Catholics, where should we go?  
Katie, one of the co-leaders of the recent Franciscan University of Steubenville mission trip to Belize, asked “where should we go, what should we talk about, how many people will attend, who will take us to the mission sites, where will we stay?” These questions arrived two weeks before my car accident.  So when I came home from the hospital to recover, I became an organizer, adviser, prayer partner, and hostess. According to Jamie, one of the co-leaders of the mission team, “Never have I been to a country or met a people so willing to give the Lord a try. This 
country has what I would call amazing potential to be a country set on fire with the Catholic faith.” 
My family and friends tell me, “Please hold on to life. There is so much work for you to do.”  As I ponder what I have left to do, I heard Catholic lay evangelist Jesse Romero: “We, as Catholic Christians, we don’t even begin to realize that we are sitting on a treasure chest. And …when we cross the threshold of eternity and we look back at this lifetime, we’re going to say, “how come I didn’t do more for the faith?” 
Rosary Project 
Some of the many ways you help! You let me stay at your house for months. You loan me your car to drive for months. I couldn’t fit anything else in my suitcase and I left religious books, articles, and rosaries in your house until the next time I was back in the US. You allowed me to use your living room floor to pack and unpack supplies to Belize….many times for several hours!! You talked to me for hours in restaurants, sometimes even past midnight. You let me use your addresses. You sent rosaries for us. You designed cards and sent them to me.  You allowed me to stay at your house when you were away. You gave me the use of your telephone to be used to receive messages on my behalf and then e-mailed the message(s) to me later. You introduced me to your friends who can help me. You sent special clothing items that are not available here. You took me to the post office to pay for an entire van load of supplies. You mailboxes and boxes of supplies here to Belize on a regular basis. You pray for our mission. Thanks for all you do!!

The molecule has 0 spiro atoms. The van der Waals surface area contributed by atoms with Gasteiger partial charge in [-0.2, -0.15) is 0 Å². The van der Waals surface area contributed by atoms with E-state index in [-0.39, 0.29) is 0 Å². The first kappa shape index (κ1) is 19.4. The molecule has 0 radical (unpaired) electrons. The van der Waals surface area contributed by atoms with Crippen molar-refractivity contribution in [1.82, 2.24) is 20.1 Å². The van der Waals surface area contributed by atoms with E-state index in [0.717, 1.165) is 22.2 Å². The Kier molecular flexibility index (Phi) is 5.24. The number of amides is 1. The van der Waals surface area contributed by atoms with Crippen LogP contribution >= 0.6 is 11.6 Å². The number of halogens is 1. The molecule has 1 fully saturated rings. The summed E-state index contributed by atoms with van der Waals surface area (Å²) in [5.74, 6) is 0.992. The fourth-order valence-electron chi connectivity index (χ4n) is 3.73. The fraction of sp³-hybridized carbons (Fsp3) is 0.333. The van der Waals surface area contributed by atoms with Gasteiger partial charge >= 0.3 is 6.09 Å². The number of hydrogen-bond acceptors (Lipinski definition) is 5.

Catholic Bookstore Fills A Void As It Takes Shape 

For almost five years, my aunt and I have operated a small Catholic bookstore out of our home, which we started in order to fund our rosary ministry.  Our first product was the finger rosary and our first book was “My Daily Bread.” Now, we have first communion, confirmation, baptism gifts, and other religious goods as well as books from 16 publishers. 
Why a Catholic Bookstore in Belize 
People have been leaving the Catholic religion in droves, one of the reasons being that they are not being fed. In the last two decades, evangelical Protestant groups have been particularly successful in making inroads among the people.  Catholics represent approximately 50% of the total population.  Not too long ago, 80% of the population was Roman Catholic. The breakdown of the family unit is a major contributory cause of crime. From January 1 to April 7,  2008, twenty-nine people died as a result of murder in Belize; 22 of the victims were 30 years old or under.   People are longing for healing and hope.  Just before the Franciscan University Mission team arrived in Belize, people everywhere asked, ‘will there be a healing service?’ Religious articles are tangible reminders of what we really are about, tools for evangelization, and gifts for life. Books enlighten, inspire, and teach the treasures of the Catholic faith.